Female empowerment should be encouraged in the field of science. Donna Reed and June Cleaver captured the American television audience with their mother goose appeal, also known as the quintessential caregivers: baking cookies, cleaning house and taking care of children in America during the 1950s. Drummond’s advertisement in the 1950’s “men are better than women”, says it all: women are inferior to men. Today, the advertisements during the 1950s are hilarious due to obsolete content, yet gender inequality remains rife.
Gender gaps favouring males are highly prevalent in developing countries today. It is estimated that a mere 30% of women play lead scientific roles in Africa. There are less than 40% of engineers and scientists who are women in South Africa. Sexism remains a threat to society with women forced to retreat to menial tasks of making peanut butter sandwiches, matching linen to wallpaper and preparing dinner at seven with lipstick to boot. Perceptions need to be realigned to suit a better, more advanced frame of society with women being active in the field of science.
How do we remedy society’s psychosis? We eradicate all possible hindrances and threats such as poorly-framed perceptions. Developing countries are in dire need of more female scientists. Scientific development is currently in a state of infancy due to social decline in terms of gender issues.
Dolly the sheep is still considered a remarkable breakthrough for science. Dolly was derived from cells originating from the udder of a Finn Dorset Ewe. Cloning became a controversial topic after Dolly made headlines for being the first cloned mammal. The cloning of humans remained a heated topic which triggered an explosion of fear based on no definite research, but rather a plot of Duncan Jones’s Moon.
However, in 2015, many fascinating ideas were conceived and achieved. It is now possible for both fertile and infertile women to design their own babies and there remains a possibility of contacting extra-terrestrial intelligence.
Women in Science
Marie Curie was a leader and received a Nobel Prize for her research on radiation. Marie, along with her husband, discovered the elements polonium and radium.
In 1963 Valentina Tereshkova piloted Vostok and became the first woman in space. She collected data on how the female body reacted to flight in space.
Rosalind Franklin told the tale of DNA. At the mere age of 15, she decided she would branch into the field of science. She dedicated two years of her life trying to solve the DNA structure and was eventually successful. Her work is of great importance and very relevant today.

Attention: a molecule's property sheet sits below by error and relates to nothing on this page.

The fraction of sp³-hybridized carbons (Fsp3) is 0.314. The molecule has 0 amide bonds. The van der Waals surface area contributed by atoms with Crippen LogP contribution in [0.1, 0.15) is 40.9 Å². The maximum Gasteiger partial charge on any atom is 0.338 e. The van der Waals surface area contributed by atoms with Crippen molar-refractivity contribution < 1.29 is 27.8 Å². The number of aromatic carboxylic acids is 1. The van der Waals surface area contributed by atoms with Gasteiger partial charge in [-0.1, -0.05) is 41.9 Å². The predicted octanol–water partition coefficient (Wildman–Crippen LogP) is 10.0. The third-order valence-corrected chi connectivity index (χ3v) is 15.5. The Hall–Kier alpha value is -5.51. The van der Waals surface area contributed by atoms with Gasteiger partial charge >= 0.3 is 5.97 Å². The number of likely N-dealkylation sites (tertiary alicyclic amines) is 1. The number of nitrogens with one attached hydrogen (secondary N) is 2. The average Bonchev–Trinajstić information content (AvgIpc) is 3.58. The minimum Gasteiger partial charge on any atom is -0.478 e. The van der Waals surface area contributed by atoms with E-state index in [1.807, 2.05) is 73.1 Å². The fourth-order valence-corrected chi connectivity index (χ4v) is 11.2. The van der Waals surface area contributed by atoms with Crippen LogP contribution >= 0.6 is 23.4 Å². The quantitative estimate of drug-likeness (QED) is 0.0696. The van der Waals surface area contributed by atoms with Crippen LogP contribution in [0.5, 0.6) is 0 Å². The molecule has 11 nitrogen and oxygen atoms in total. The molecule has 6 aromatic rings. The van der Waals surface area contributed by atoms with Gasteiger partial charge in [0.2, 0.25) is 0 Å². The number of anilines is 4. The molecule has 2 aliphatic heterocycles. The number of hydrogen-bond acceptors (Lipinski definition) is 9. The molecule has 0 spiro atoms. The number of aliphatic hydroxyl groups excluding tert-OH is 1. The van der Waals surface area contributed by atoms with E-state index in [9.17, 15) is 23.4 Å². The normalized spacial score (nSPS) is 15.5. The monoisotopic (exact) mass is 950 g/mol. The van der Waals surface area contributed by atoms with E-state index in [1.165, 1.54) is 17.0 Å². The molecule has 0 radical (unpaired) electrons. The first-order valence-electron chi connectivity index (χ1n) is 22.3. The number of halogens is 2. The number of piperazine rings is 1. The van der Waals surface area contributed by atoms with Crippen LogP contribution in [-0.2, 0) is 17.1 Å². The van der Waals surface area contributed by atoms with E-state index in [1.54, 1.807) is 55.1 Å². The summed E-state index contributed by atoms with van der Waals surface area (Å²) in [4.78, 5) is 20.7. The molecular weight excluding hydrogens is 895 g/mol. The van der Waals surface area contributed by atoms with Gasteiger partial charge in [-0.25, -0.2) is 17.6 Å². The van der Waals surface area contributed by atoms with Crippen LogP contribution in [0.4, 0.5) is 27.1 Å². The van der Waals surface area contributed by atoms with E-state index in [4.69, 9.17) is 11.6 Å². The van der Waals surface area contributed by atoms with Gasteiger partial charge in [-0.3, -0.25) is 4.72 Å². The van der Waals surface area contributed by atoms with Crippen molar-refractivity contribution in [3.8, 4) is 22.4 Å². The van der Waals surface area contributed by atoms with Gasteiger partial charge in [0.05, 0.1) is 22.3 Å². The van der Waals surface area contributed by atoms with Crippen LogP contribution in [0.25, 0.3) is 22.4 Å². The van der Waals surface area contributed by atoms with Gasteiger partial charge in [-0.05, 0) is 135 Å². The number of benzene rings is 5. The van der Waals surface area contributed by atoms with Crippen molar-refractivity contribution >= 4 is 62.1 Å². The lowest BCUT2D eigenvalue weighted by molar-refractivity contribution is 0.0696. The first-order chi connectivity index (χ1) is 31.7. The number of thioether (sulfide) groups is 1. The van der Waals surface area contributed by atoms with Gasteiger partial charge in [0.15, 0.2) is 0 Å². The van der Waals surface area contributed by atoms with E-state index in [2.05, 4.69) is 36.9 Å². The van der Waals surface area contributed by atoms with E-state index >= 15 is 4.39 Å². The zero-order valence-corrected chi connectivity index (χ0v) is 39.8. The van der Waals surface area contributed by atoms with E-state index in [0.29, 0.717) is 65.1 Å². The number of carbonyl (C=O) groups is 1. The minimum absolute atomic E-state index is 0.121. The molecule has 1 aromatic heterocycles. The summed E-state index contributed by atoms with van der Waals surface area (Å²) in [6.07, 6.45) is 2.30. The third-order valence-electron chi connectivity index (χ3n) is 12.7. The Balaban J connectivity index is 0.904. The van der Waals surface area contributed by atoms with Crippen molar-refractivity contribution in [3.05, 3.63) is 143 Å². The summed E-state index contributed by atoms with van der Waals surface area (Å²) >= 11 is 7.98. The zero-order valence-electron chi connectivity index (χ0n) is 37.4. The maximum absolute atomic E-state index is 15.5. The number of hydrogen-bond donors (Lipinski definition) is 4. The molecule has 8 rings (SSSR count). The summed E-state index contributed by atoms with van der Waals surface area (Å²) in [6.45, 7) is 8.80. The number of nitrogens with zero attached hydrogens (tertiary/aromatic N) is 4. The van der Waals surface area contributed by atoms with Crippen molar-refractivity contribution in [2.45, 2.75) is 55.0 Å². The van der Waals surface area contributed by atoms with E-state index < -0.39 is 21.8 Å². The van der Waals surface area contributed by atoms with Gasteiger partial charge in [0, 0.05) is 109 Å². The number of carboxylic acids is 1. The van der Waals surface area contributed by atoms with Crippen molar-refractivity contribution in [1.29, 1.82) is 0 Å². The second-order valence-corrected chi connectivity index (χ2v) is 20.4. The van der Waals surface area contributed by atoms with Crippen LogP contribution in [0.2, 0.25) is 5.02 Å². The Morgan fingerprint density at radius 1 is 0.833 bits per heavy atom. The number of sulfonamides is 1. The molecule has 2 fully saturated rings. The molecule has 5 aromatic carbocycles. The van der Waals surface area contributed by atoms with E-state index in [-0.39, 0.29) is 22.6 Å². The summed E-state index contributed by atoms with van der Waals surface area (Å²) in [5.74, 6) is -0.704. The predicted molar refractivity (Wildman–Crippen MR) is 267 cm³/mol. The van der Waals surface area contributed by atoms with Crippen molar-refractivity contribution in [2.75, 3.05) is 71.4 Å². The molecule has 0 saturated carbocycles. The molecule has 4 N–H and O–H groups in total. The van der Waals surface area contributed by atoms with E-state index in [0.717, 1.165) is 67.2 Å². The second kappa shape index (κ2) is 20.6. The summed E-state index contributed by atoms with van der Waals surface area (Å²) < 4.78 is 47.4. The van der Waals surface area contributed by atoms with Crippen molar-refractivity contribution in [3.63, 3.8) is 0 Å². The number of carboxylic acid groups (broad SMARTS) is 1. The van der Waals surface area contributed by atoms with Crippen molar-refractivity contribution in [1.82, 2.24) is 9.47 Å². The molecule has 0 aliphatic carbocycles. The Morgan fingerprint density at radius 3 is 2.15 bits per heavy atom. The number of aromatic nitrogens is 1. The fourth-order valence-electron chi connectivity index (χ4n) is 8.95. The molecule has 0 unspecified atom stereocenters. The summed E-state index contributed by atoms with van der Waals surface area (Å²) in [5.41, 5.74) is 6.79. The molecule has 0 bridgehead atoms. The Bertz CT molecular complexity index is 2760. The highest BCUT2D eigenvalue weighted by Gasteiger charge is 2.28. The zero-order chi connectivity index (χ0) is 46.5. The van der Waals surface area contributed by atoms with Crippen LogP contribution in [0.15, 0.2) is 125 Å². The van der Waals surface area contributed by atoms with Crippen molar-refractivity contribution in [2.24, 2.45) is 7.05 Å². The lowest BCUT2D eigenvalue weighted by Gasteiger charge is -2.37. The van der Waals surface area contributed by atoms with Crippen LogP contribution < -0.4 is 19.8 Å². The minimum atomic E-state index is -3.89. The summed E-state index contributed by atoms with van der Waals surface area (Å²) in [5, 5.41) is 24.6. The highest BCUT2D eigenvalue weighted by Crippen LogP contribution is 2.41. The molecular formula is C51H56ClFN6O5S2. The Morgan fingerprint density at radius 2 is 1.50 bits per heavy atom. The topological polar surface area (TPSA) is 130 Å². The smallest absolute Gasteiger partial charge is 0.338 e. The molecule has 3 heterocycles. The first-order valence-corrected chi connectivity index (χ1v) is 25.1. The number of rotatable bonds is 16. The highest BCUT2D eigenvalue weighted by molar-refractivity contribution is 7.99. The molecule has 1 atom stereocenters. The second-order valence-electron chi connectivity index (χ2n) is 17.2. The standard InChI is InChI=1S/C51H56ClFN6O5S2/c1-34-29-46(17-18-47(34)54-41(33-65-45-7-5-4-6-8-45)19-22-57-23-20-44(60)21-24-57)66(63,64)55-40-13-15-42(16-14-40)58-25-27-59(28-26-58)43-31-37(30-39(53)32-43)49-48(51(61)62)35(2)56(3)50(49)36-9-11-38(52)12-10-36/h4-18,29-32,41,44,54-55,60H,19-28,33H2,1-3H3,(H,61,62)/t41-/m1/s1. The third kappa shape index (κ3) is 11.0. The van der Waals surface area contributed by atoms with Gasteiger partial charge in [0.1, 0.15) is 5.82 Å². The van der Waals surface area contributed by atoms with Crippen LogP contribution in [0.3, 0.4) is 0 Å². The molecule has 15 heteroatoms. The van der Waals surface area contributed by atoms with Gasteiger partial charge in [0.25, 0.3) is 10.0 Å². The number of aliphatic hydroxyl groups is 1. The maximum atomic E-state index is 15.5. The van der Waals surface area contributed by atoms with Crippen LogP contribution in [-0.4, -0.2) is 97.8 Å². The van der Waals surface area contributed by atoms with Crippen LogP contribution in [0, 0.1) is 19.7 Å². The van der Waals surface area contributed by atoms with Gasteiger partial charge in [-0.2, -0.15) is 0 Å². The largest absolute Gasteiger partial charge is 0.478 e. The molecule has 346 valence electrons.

The astronomer, Helen Sawyer Hogg is known for her research on stars in globular clusters. She has motivated women to pursue science as a career and is known for her humility and enthusiasm. Hogg is famous for her astronomy column which ran from 1951 to 1981 in the Toronto Star.
Roger Arliner Young received her doctorate in zoology and was the first African-American woman to do so. She juggled research, teaching, as well as caring for her invalid mother. Despite her unfortunate circumstances, she overcame the odds and persevered.
May Edward Chinn’s pivotal cancer research led to the development of a test for early detection of cervical cancer, the Pap smear. Her mother’s emphasis on education was a precursor to her success.
In order to change some primitive perceptions that still exist despite scientific breakthroughs, we need to review the way in which we think. What drives humans to think the way we do? A study conducted by a psychologist named Solomon Asch (mentioned in the bestselling novel, Quiet by Susan Cain) revealed daunting evidence of herd mentality. Asch conducted experiments on the dangers of group influence that leads to conformity. The results were dismal, 75% of the participants went along with the group’s wrong answer.
The main theme in Ken Kesey’s One Flew over the Cuckoo’s Nest, is fear of the unknown. Common cuckoos, known to be solitary, deceptive birds, lay their eggs in other birds’ nests. The novel, One Flew over the Cuckoo’s Nest focuses on the lives of mental patients whom are unable to retreat from their shells. The characters remain in the mental institution even though it is later revealed by the likeable character, Randle McMurphy, that they are free to leave at any time. The novel ends with the protagonist, Chief, escaping the mental institution that is perceived as the cuckoo’s nest, a society based on deception, guilt, psychological manipulation, violence and hierarchy. Are we prisoners of society’s perceptions?
The fact is science does not solely belong to men or women. Research and conclusive findings belong to humanity that ultimately contributes to the modification and advancement of our species. We should not hesitate to resolve gender issues as obsession with such paltry matters hinders our ability to evolve. Gender and racial issues were prevalent during the 1950s to the 1990s and is still present today but meticulously swept under the carpet. When does one have time to grow and advance when matters of pettiness are still rife?
By: Sasheera Gounden
Interested in finding out more about women in Science? Send us your questions and we will reply to you!